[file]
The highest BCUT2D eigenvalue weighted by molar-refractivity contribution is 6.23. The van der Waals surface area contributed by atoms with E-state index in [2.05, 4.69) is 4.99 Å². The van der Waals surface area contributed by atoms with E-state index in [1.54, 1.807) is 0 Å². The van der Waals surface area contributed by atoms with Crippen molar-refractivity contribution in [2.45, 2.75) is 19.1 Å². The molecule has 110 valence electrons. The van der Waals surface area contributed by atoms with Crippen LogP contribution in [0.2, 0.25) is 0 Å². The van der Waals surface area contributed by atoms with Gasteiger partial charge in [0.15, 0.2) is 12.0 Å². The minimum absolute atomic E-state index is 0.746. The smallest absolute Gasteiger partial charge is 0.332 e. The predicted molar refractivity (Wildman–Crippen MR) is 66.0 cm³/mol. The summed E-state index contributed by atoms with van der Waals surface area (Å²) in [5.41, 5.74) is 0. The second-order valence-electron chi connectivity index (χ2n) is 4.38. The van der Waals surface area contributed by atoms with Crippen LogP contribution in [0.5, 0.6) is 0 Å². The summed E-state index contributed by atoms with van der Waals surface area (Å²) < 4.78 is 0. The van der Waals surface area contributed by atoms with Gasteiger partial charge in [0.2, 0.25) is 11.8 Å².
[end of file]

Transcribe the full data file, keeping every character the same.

The highest BCUT2D eigenvalue weighted by molar-refractivity contribution is 6.23. The van der Waals surface area contributed by atoms with E-state index in [2.05, 4.69) is 4.99 Å². The van der Waals surface area contributed by atoms with E-state index in [1.54, 1.807) is 0 Å². The van der Waals surface area contributed by atoms with Crippen molar-refractivity contribution in [2.45, 2.75) is 19.1 Å². The molecule has 110 valence electrons. The van der Waals surface area contributed by atoms with Crippen LogP contribution in [0.2, 0.25) is 0 Å². The van der Waals surface area contributed by atoms with Gasteiger partial charge in [0.15, 0.2) is 12.0 Å². The minimum absolute atomic E-state index is 0.746. The smallest absolute Gasteiger partial charge is 0.332 e. The predicted molar refractivity (Wildman–Crippen MR) is 66.0 cm³/mol. The summed E-state index contributed by atoms with van der Waals surface area (Å²) in [5.41, 5.74) is 0. The second-order valence-electron chi connectivity index (χ2n) is 4.38. The van der Waals surface area contributed by atoms with Crippen LogP contribution in [0.5, 0.6) is 0 Å². The summed E-state index contributed by atoms with van der Waals surface area (Å²) < 4.78 is 0. The van der Waals surface area contributed by atoms with Gasteiger partial charge in [0.2, 0.25) is 11.8 Å².